In Nextcoin, proof of stake is used. So the "mining" process there is just about holding coins and leaving your computer on. It doesn't involve powerful CPUs.
Each block (every 60 seconds), a random Nextcoin is selected to be the next "miner". There are 1 billion coins so the odds of a single wallet being selected is the number of Nxt in that wallet ...
For Peercoin specifically, PoW and PoS blocks are independent. Just as you're betting your consumed electricity and CPU-time vs. the possible PoW-blok's reward, in the PoS blocks you're betting your coin-age: the amount oF PPC you own multiplied by the number of days they've sitted idly at your wallet. It must be a minimum of 30 and a maximum of 90 days for ...
If it is a web wallet that holds your private keys, then it is certainly possible that the service is staking your coins for you, but this may or may not be a feature that the developers of the particular web wallet have implemented. It is also possible that the web wallet creators take the stake as a payment for their service, which I hope the service would ...
The general problems you are describing are inherent flaws in PoS, but you've caught onto some of the basic principles that are going to impact the security and integrity of the cryptosystem.
Anyway, even if we can't roll back in time, could we edit the program to try as many hashes as possible every second. For example, suppose we try 100 times to hash ...
Good day! Finally I found a solution, I hope it will useful to someone.
The problem was that I tried to sign inputs before adding outputs and other info into transaction. So now I add inputs with method addInput(). Before I did it with addSignedInput() method. After adding all inputs and outputs in my TX I try to sign every input manually:
for (int i = 0;...
Peercoin's code is based on Bitcoin's code. We started a Wiki to document the differences. This Wiki can be found at this address: https://wiki.peercointalk.org/index.php?title=Main_Page
You can start with the block structure for example: https://wiki.peercointalk.org/index.php?title=Blocks
We do not have any technical paper apart from this.
Here it is:
Note that this chart goes only up to March 2014. In the future, when proof of stake dominates, there will be a steady 1% inflation every year, but also 0.01 PPC will be destroyed every transaction. It is not known exactly what will happen, i.e. whether the 1% inflation or the destruction of coins every transaction will be a more significant ...
It would take around 1.6 TH/s to mine that as BTC and then exchange it, or 2 TH/s to mine that much PPC (not counting minting the PPC that you're mining, which is supposed to work out to 1% per year).
Cointerra sells a 1.6 TH/s miner for $3,500. With this $17,500 investment (plus any computers, electricity, maintenance, time, etc. associated with that), yes,...
Centralized checkpoints is a mechanism whereby nodes trust a certain hardcoded key to make new checkpoints. This means that in case of a fork, the key owner can make the network choose any branch he wants, even the one which is shorter. If this key is compromised, an attacker can use it to mount an equivalent to 51% attack with any hash rate. This, together ...
Proof of Stake uses fundamentally the same process as Proof of Work, but with a few key differences.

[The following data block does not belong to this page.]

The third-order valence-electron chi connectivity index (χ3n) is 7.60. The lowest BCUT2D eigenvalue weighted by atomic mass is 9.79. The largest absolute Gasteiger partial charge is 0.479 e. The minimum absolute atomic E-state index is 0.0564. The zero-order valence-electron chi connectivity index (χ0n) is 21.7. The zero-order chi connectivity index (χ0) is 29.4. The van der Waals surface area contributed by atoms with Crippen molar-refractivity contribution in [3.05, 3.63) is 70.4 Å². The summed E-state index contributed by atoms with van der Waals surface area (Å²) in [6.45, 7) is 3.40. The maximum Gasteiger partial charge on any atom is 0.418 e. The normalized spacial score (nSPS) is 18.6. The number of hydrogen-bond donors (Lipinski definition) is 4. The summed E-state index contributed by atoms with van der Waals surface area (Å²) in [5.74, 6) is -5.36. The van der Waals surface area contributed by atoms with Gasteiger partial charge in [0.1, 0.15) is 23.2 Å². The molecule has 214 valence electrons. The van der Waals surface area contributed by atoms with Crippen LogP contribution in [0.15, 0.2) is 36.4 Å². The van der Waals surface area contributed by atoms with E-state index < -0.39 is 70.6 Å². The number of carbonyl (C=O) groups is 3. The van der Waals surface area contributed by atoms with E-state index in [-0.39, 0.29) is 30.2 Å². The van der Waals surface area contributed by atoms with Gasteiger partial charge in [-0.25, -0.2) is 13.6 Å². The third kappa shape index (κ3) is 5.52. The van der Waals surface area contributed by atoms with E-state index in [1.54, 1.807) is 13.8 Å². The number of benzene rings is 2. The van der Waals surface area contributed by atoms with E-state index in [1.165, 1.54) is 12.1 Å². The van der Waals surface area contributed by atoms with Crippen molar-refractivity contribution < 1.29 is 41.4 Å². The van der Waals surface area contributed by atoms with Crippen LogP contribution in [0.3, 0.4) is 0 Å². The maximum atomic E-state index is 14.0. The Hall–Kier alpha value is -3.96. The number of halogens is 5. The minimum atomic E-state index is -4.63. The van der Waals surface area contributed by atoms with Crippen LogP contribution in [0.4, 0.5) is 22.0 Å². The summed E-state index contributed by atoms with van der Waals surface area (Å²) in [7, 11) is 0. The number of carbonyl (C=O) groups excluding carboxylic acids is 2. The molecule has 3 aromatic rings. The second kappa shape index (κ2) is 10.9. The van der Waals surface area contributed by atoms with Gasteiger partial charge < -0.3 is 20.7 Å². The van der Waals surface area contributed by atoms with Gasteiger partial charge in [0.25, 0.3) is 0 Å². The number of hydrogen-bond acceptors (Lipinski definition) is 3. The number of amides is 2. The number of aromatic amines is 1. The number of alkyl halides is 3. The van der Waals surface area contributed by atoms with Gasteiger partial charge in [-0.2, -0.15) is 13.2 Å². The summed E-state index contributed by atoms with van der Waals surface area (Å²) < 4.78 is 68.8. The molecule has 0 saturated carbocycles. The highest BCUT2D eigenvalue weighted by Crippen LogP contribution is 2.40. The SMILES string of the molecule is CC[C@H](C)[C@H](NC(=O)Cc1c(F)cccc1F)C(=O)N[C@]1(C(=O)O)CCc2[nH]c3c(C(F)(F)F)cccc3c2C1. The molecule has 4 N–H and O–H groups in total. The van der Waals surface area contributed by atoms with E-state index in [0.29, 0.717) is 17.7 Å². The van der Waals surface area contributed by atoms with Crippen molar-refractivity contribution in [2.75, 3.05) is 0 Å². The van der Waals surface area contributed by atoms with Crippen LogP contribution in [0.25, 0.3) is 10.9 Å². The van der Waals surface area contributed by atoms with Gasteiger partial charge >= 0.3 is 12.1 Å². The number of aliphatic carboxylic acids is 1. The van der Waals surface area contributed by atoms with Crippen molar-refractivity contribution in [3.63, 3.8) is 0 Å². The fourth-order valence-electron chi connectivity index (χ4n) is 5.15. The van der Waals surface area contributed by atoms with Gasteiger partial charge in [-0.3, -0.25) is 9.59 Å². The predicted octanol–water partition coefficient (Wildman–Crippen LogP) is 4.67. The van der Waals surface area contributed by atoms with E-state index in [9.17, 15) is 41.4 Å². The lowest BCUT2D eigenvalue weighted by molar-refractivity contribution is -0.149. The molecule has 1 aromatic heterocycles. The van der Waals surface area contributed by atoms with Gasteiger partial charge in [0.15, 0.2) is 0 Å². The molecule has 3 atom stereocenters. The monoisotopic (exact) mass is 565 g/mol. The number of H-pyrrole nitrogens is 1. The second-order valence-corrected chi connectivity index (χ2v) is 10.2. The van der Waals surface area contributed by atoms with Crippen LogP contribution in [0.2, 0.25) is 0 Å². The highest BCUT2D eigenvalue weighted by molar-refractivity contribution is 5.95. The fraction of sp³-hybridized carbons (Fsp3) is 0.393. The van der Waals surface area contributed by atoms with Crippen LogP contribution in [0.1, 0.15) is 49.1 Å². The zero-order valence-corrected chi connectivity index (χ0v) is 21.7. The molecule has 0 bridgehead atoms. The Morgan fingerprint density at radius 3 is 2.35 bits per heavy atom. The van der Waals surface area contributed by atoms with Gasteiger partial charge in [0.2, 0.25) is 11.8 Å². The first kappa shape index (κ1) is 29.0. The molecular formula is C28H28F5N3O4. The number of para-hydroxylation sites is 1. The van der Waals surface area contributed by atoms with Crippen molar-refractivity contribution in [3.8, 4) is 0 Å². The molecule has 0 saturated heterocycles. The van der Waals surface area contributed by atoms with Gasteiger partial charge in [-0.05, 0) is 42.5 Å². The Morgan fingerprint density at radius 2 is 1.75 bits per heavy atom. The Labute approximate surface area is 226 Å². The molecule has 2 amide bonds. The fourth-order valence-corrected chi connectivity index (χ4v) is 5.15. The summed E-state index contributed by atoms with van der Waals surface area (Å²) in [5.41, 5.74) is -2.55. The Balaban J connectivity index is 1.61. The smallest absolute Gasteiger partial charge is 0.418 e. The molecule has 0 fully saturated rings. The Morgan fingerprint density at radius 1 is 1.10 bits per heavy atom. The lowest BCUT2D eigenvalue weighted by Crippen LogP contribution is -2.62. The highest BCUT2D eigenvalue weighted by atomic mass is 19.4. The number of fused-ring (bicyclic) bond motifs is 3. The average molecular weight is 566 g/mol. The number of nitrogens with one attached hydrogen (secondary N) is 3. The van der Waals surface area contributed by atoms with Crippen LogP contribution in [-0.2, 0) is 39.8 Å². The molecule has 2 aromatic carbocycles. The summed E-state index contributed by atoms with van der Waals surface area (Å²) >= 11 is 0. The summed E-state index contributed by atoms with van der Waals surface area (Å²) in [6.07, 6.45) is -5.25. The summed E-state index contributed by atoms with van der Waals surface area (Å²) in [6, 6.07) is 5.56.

In Proof of Work miners are searching for a hash of the transactions in mempool + data from the last blockheader, and that hash must be below a certain target value to be accepted by the network. The target is the inverse of difficulty, essentially the new ...
In case of fork, according to whitepaper, the chain with highest consumed coin age wins:
The protocol for determining which competing block chain wins as main
chain has been switched over to use consumed coin age. Here every
transaction in a block contributes its consumed coin age to the score
of the block. The block chain with highest total ...
I'm not familiar with PPC, regarding NXT it has proven itself to be secure and scalable in the last 18 month defeating many attack attempts.
It has many features that are not available in a plain vanilla Bitcoin blockchain and cannot be directly compared to Ripple which is not blockchain based as far as I know.
To get started with NXT visit nxtforum.org
A Bitcoin address always start with 1 or 3.
A [Litecoin] address always starts with the letter L.
A Peercoin address starts with the letter P.
Assuming you can figure out how to check the first character in php, you can distinguish between different addresses. Then you can program whatever value you want into the transaction. Good luck!
Since most crypto-currencies are a fork of Bitcoin, you can get nitty gritty technical details from the Bitcoin wiki, specifically from the technical category.
Say you want to know the specifications for communication, the Protocol Specification article will help you out with how packets should be formatted down to the bit. It will have all sorts of ...
This issue helped me solve my issue:
running the command
sudo lsusb -v
I get this out put, is this correct?
idVendor 0x03eb Atmel Corp.
idProduct 0x204b LUFA USB to Serial Adapter Project
iManufacturer 1 BFMG
iProduct 2 Bitfury BF1
add the lines below to this ...
Yes, CGMiner dropped GPU mining support from version 3.8 upwards - you need to get 3.7.0 which still has it and still works like a charm (at least on Windows and Linux). Be careful to check at a profitability calculator if it's worth it - given too many people with ASICs have diverted them for other SHA256-powered coins, you might not cover your costs.